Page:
Miles 342-369.4 of the northbound PCT: A long and waterless ascent into the San Gabriel Mountains.

Statistics

1

day +

2,120

m

793

m

8

max°

Difficulty

FATMAP difficulty grade

Difficult

Description

This is the first part of California Section D, which is from Cajon Pass to Agua Dulce.

The segment mapped here ends at Highway 2, a common place to start/end a section hike or hitch off trail for resupply. From Cajon Pass northbound, the PCT makes a long and sun-exposed climb into the San Gabriel Mountains, rising steadily into pine forest and much cooler air.

It’s a net gain of about 5400 feet in less than 25 miles, and of course there are downhill portions that must be regained as well.

Camp spots with water are few or nonexistent, so you can expect a long and challenging day.

The huge elevation gain is one difficulty, but then there are the dual hardships of miles without water plus early-season snow and ice.

Relief can be found in the town of Wrightwood, reached by hiking or hitching a detour from the trail.

Because of the logistical difficulties and potentially hazardous terrain, a hike of any distance here requires careful research and planning for conditions. It is quite a rewarding feat, however, to travel from the desert to the mountains in one big day.

Some hikers opt for a hotel at Cajon Pass in order to properly rest up, but another option is camping just to the east in Crowder Canyon (NB mile 341.4), where a seasonal creek might have water.

Dispersed camping elsewhere near the interstate is also viable, though there are no other water sources.

No matter where you spend the night, you’ll want to fill up at one of the businesses near the interstate exit, because the next water may not come for a long time. The journey begins as the PCT tunnels under the interstate and a railroad track, then makes a dusty climb into the foothills.

It traces a ridgeline among house-sized blocks of sandstone, then drops to Swarthout Canyon Road (NB mile 347.3).

This location often has a water cache maintained by trail angels, but it should not be relied upon.

Check the [PCT water report](https://pctwater.com/) for recent updates. From there the uphill resumes and barely relents for the rest of the day, as the PCT climbs an arm of the mountain range called Blue Ridge.

Views are nearly constant to the high peaks of the San Gabriels, dominated by the north side of Mount Baldy.

Throughout this segment the PCT frequently intersects with dirt roads, but still feels wildly remote in the middle reaches, where it’s far from any trailheads or highways. In early season you may reach snow around Wright Mountain, if not before.

You may even notice a memorial to “Jodi & Jerry” who died in a fall down a chute in winter of 1983.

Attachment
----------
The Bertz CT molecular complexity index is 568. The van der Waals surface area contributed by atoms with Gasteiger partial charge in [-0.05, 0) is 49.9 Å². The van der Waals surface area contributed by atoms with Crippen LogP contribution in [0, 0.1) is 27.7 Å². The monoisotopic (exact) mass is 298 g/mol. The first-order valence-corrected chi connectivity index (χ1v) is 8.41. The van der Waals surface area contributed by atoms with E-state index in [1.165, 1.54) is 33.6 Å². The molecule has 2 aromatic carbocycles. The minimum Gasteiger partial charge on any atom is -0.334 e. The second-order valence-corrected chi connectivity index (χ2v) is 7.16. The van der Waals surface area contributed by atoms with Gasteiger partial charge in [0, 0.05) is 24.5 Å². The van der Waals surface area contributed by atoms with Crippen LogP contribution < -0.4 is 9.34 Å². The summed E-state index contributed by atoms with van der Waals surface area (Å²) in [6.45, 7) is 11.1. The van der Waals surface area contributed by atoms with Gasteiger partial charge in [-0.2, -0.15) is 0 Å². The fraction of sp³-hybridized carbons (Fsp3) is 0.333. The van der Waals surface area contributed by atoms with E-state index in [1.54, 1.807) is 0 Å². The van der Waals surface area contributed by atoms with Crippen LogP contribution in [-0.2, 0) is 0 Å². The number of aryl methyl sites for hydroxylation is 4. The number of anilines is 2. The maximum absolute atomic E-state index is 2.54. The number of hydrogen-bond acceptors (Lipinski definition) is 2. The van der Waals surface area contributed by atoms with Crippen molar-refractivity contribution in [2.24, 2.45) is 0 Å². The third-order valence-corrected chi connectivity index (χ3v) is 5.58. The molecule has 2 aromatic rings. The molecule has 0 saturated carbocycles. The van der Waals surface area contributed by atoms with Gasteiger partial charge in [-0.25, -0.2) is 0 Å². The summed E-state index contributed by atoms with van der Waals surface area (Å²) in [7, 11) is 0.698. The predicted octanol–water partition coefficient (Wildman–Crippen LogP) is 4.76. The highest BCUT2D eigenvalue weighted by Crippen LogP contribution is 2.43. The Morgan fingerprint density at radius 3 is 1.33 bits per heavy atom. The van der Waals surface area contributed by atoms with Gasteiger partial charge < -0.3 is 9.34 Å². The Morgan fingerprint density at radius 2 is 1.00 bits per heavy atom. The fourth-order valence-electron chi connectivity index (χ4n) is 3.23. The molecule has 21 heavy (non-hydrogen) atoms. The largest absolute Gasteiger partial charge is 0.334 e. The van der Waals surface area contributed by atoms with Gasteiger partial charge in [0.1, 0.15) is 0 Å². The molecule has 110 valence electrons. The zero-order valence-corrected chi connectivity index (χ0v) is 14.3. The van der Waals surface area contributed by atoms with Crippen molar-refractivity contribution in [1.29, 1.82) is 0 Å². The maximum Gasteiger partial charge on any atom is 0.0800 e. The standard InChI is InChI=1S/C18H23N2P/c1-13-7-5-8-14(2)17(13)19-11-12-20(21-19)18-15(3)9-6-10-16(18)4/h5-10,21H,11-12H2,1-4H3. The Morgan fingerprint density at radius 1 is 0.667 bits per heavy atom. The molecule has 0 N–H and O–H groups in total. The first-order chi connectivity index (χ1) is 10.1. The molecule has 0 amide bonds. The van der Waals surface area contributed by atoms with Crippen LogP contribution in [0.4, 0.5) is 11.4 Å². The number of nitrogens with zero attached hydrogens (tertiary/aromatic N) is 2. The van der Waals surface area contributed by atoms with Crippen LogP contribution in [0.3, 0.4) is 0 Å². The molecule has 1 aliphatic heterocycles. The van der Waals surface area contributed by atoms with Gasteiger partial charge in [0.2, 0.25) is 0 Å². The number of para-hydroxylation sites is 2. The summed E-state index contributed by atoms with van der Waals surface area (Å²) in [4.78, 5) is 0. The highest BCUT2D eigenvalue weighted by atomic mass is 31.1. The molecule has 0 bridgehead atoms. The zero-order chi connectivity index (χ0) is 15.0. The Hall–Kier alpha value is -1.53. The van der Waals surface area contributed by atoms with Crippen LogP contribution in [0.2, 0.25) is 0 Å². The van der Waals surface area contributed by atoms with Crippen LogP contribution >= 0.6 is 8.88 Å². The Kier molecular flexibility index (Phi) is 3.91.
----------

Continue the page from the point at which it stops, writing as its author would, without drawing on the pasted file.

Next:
Just past Wright Mountain, the intersection with Acorn Trail (NB mile 363.4) provides the first option to leave the PCT for Wrightwood.

This welcoming trail town has food, lodging, and handy resupply shopping at the local hardware store, which is next door to the post office.

If you’d rather avoid the descent of 2000+ feet via Acorn Trail, you can instead try to hitch from the highway later on (NB mile 369.4). [Guffy Campground](https://www.fs.usda.gov/recarea/angeles/recarea/?recid=41730) (NB mile 364.4) has a spring that may provide your first water along this section.

However, according to the PCT Water Report, the spring has become less reliable in recent years.

Moving farther up the Blue Ridge from there, the PCT meets some ski slopes at the top of Mountain High Resort.

Then it’s just a bit farther to Inspiration Point, a popular overlook and trailhead on the Angeles Crest Highway (Highway 2).

There are toilets and trash cans, but no water.

It’s commonplace for hikers to hitch from there into Wrightwood for the night.

Just a bit farther on the trail is [Grassy Hollow Visitor Center](http://www.grassyhollow.net/), which normally has water.

However, the visitor center closed due to COVID-19 and the spigot was turned off.

A date for reopening has not been announced as of May 2021.

The next water is not until Lamel Spring (NB mile 375.9). Permits: In this part of Angeles National Forest, permits are not required for hiking through or for backcountry camping, but an [Adventure Pass](https://www.fs.usda.gov/main/angeles/passes-permits/recreation) is required for parking at trailheads.

Campfires are not generally allowed, but anyone camping overnight may still need the [California Fire Permit](https://www.pcta.org/discover-the-trail/permits/california-fire-permit/) for use of a camp stove. Sources: https://pctwater.com/ https://pctmap.net/trail-notes/ https://www.trailjournals.com/journal/entry/619638